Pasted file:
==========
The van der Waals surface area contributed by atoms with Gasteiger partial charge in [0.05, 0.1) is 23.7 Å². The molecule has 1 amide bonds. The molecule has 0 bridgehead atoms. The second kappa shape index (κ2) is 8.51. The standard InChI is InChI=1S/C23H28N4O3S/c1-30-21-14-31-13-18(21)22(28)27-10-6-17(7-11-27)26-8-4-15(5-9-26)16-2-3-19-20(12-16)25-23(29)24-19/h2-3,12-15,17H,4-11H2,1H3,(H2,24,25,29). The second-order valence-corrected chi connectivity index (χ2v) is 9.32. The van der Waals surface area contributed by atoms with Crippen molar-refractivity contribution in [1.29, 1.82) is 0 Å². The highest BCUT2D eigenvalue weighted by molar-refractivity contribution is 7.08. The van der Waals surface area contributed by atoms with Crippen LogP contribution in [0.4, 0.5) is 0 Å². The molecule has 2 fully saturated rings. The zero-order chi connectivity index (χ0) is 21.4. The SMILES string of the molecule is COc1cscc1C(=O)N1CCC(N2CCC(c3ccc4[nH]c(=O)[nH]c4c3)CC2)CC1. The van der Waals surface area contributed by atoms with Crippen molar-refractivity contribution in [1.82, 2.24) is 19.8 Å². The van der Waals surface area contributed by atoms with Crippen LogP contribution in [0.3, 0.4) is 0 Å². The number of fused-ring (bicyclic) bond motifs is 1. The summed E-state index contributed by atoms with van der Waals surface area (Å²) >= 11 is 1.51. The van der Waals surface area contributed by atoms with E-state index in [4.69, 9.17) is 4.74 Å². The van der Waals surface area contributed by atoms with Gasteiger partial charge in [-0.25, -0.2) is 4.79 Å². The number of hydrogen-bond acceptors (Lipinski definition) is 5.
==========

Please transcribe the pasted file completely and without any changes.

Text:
The van der Waals surface area contributed by atoms with Gasteiger partial charge in [0.05, 0.1) is 23.7 Å². The molecule has 1 amide bonds. The molecule has 0 bridgehead atoms. The second kappa shape index (κ2) is 8.51. The standard InChI is InChI=1S/C23H28N4O3S/c1-30-21-14-31-13-18(21)22(28)27-10-6-17(7-11-27)26-8-4-15(5-9-26)16-2-3-19-20(12-16)25-23(29)24-19/h2-3,12-15,17H,4-11H2,1H3,(H2,24,25,29). The second-order valence-corrected chi connectivity index (χ2v) is 9.32. The van der Waals surface area contributed by atoms with Crippen molar-refractivity contribution in [1.29, 1.82) is 0 Å². The highest BCUT2D eigenvalue weighted by molar-refractivity contribution is 7.08. The van der Waals surface area contributed by atoms with Crippen LogP contribution in [0.4, 0.5) is 0 Å². The molecule has 2 fully saturated rings. The zero-order chi connectivity index (χ0) is 21.4. The SMILES string of the molecule is COc1cscc1C(=O)N1CCC(N2CCC(c3ccc4[nH]c(=O)[nH]c4c3)CC2)CC1. The van der Waals surface area contributed by atoms with Crippen molar-refractivity contribution in [1.82, 2.24) is 19.8 Å². The van der Waals surface area contributed by atoms with Crippen LogP contribution in [0.3, 0.4) is 0 Å². The number of fused-ring (bicyclic) bond motifs is 1. The summed E-state index contributed by atoms with van der Waals surface area (Å²) >= 11 is 1.51. The van der Waals surface area contributed by atoms with E-state index in [4.69, 9.17) is 4.74 Å². The van der Waals surface area contributed by atoms with Gasteiger partial charge in [-0.25, -0.2) is 4.79 Å². The number of hydrogen-bond acceptors (Lipinski definition) is 5.